Hydrodynamic bearings work by having a film of fluid separating the sliding surface (shaft/journal or runner) from the bearing surface. The hydrodynamic lubrication theory explains that pressure develops in this film when the oil film is squeezed by the sliding surface over the stationary surface in the direction of rotation. The fluid film provides stiffness and damping to the rotor-bearing system.

  • Journal applications are those where the rotor is to be laterally supported by a bearing
  • Thrust applications are those where the rotor is to be axially supported by a bearing

When a load is applied to a stationary body, its displacement (movement) is in the same direction as the applied load. The stiffness governing this motion is its direct stiffness.

When a rotor is rotating in a journal bearing, the bearing exhibits direct stiffness due to the fluid film. Additionally, however, it also exhibits a cross-coupled stiffness i.e. displacement perpendicular to the direction of the applied load. This is due to the gyroscopic effects of the rotating rotor. The presence of cross-coupling makes the rotor system system susceptible to instability.

Fixed geometry bearings such as a plain sleeve or lobed bearing inherently have high cross coupling thereby limiting their use to less critical applications. We design and manufacture both plain and taperland thrust bearings for less critical applications.

Tilting pad journal bearings (TPJBs), as the name implies, have variable geometry wherein the bearing surface is able to tilt perpendicular to the plane in which the sliding surface moves. This eliminates the cross-coupling almost completely. Therefore, tilting pad journal bearings are heavily used in rotordynamically critical applications. Most often these are machines that operate at speeds above the critical speeds of the rotor.

D&S Engineered Products makes two types of tilting pad journal bearings - Rocker Back TPJB and Pliant Support TPJB.

Rocker Back TPJB


Rocker Back TPJBs were first introduced almost a century ago. It is produced by assembling a set of journal pads onto the inside diameter of a bearing shell. The outside diameter of the pads is slightly smaller than the inside diameter of the shell so the pads can "rock" on the shell ID. Nozzles assembled between the pads provide passage for the lubricating oil to be injected close to the journal surface.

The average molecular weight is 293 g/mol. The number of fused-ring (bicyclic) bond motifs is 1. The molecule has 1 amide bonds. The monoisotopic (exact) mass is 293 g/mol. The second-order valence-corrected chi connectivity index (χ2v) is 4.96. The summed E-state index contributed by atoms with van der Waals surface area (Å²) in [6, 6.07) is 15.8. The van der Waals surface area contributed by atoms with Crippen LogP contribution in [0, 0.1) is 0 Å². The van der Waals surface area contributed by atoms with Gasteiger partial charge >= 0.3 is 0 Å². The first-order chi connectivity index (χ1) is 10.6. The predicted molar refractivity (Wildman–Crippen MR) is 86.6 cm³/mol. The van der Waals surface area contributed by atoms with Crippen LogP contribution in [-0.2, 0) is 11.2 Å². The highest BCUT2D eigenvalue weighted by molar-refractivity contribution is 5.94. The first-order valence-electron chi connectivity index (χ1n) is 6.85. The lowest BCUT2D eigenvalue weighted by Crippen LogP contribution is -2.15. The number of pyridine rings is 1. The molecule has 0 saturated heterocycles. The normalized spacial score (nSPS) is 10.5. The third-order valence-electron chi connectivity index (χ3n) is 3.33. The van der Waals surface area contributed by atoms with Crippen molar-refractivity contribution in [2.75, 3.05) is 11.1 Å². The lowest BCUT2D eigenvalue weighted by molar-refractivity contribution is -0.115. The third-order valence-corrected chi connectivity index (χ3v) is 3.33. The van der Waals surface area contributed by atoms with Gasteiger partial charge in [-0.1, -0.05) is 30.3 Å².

Pliant Support TPJB


Pliant Support TPJBs are a relatively new design. The bearing is made from a monolithic piece of material. The journal pads are made by electric discharge machining (EDM) process. The pads are inherently attached to the "shell" via an I-beam like elastic pivot. The pivot is elastically pliant and it allows the pad to tilt under load. Nozzles are drilled in the material left between the pads during the EDM process to provide passage for the lubricating oil to be injected close to the journal surface. This design provides significant advantages over the rocker back TPJ design in many applications.

A comparison of characteristics for both types of TPJ design is presented in the table below.

  Rocker Back Pliant Support
Technology Assembled pads EDM'd pads
Precision +/- 0.001 inches (0.025 mm) +/- 0.0005 inches (0.013 mm)
Advantage Replaceable pads Pivot doesn't wear
Disadvantage Pivot wear due to brinelling;
Tolerance stackup
Cost increase at larger sizes


A comparison of suitability (1- not suitable to 5 - highly suitable) to different sizes is presented in the table below.

Shaft Size
inch (mm)
Rocker Back Pliant Support
0.5" (12) 1 5
1.0" (25) 2 5
2.0" (50) 4 4
4.0" (100) 5 3
8.0" (200) 5 1


Both types of TPJBs can be integrated with various types of thrust faces to make a combination journal/thrust bearing. The thrust faces could be plain or bumper, taperland, rocker back tilt pad or pliant support tilt pad types.

D&S' engineering staff can advise you on the most suitable and commercially viable journal bearing design for your application. Please contact us to discuss your application.